Clinical Rheumatology

, Volume 17, Issue 4, pp 271–276 | Cite as

Urinary excretion of the pyridinium cross-links of collagen in systemic lupus erythematosus

  • Y. Kipen
  • R. Will
  • B. J. G. Strauss
  • E. F. Morand
Original Article

Abstract

The aim of this study was to measure the urinary excretion of the pyridinium cross-links of collagen and to determine their usefulness as markers of reduced bone mineral density in systemic lupus erytgematosus (SLE). All female SLE patients managed at a single centre were invited to participate in a cross-sectional study of urinary pyridinium cross-links excretion (HPLC), bone mineral density (DXA), and SLE-related variables. Ninety-one women with SLE were studied, 35 of whom were postmenopausal. Pyridinoline/Creatinine (Pyd/Cr) and deoxypyridinoline/Cr (Dpd/Cr) levels in postmenopausal women were significantly increased compared with premenopausal values (p=0.010 andp=0.004, respectively). Univariate linear regression analysis revealed a significant association of Dpd/Cr with reduced femoral neck and lumbar spine BMD (p=0.001,p<0.001), and of Pyd/Cr with reduced femoral neck BMD (p=0.020). In addition, the association of Pyd/Cr with reduced lumbar spine BMD approached significance (p=0.055). Stepwise multiple linear regression analysis adjusting for other variables confirmed a significant association of Dpd/Cr with reduced lumbar spine BMD (p=0.006), and a significant association of both Pyd/Cr and Dpd/Cr with postmenopausal status (p=0.003,p<0.001). It was concluded that in this SLE population, the urinary excretion of Dpd/Cr was a useful marker of reduced BMD at the lumbar spine. Menopausal status was a major predictor of cross-links excretion in SLE.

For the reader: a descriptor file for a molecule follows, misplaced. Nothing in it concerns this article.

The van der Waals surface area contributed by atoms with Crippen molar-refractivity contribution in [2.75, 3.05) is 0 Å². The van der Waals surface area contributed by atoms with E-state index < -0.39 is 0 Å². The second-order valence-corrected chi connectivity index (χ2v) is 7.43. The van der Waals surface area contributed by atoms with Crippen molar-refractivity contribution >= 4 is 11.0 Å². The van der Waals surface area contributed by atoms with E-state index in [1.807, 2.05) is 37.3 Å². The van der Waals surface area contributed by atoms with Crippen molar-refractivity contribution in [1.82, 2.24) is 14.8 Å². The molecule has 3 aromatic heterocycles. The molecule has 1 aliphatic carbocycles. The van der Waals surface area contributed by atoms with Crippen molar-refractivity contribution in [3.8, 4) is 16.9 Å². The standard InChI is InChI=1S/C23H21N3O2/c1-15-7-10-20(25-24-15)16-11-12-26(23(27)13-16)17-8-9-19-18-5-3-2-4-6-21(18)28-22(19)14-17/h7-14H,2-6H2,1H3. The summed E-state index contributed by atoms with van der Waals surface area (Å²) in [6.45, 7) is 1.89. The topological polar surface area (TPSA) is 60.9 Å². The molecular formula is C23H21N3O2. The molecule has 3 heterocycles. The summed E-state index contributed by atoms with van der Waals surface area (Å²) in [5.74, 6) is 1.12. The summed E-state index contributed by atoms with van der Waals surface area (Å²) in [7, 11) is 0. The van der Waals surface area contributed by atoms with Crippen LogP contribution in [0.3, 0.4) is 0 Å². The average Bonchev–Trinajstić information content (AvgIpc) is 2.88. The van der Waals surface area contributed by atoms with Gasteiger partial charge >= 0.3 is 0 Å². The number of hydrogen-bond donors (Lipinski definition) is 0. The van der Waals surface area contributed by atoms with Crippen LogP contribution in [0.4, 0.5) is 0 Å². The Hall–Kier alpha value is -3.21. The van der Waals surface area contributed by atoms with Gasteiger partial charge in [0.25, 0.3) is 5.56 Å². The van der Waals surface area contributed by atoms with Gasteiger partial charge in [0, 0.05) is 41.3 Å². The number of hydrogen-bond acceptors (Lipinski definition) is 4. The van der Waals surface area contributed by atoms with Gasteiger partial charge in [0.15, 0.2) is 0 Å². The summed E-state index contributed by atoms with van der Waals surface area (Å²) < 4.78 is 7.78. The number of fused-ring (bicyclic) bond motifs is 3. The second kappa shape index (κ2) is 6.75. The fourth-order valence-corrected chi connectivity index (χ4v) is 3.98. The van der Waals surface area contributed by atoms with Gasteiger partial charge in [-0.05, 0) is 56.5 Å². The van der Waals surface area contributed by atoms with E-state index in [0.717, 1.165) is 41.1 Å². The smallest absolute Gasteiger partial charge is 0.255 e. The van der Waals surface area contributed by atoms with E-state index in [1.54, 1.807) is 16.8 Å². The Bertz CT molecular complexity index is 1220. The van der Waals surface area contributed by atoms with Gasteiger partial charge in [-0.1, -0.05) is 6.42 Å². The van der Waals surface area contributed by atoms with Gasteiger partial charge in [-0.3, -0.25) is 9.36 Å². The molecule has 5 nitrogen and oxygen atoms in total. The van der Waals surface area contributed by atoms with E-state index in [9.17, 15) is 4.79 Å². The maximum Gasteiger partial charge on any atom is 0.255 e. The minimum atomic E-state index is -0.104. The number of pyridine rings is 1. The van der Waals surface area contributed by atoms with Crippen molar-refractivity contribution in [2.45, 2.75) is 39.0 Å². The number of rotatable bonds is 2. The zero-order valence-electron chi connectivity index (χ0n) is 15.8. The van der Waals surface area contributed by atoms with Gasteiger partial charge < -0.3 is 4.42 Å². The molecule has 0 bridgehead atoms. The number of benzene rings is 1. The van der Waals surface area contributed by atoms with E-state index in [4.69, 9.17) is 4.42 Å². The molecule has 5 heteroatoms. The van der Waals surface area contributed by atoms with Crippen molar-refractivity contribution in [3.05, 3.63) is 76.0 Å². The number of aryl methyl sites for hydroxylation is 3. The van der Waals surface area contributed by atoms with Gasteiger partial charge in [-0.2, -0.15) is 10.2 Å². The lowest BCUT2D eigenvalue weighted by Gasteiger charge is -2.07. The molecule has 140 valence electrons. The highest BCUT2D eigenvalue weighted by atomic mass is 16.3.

Keywords

Bone mineral density Pyridinium crosslinks Systemic lupus erythematosus 

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Copyright information

© Clinical Rheumatology 1998

Authors and Affiliations

  • Y. Kipen
    • 1
  • R. Will
    • 4
  • B. J. G. Strauss
    • 2
  • E. F. Morand
    • 3
  1. 1.Department of RheumatologyMonash Univesity Department of Medicine, Monash Medical CentreMelbourneAustralia
  2. 2.Body Composition LaboratoryMonash University Department of Medicine, Monash Medical CentreMelbourneAustralia
  3. 3.Centre for Inflammatory DiseasesMonash University Department of Medicine, Monash Medical CentreMelbourneAustralia
  4. 4.Department of RheumatologyRoyal Perth Rehabilitation HospitalPerthAustralia

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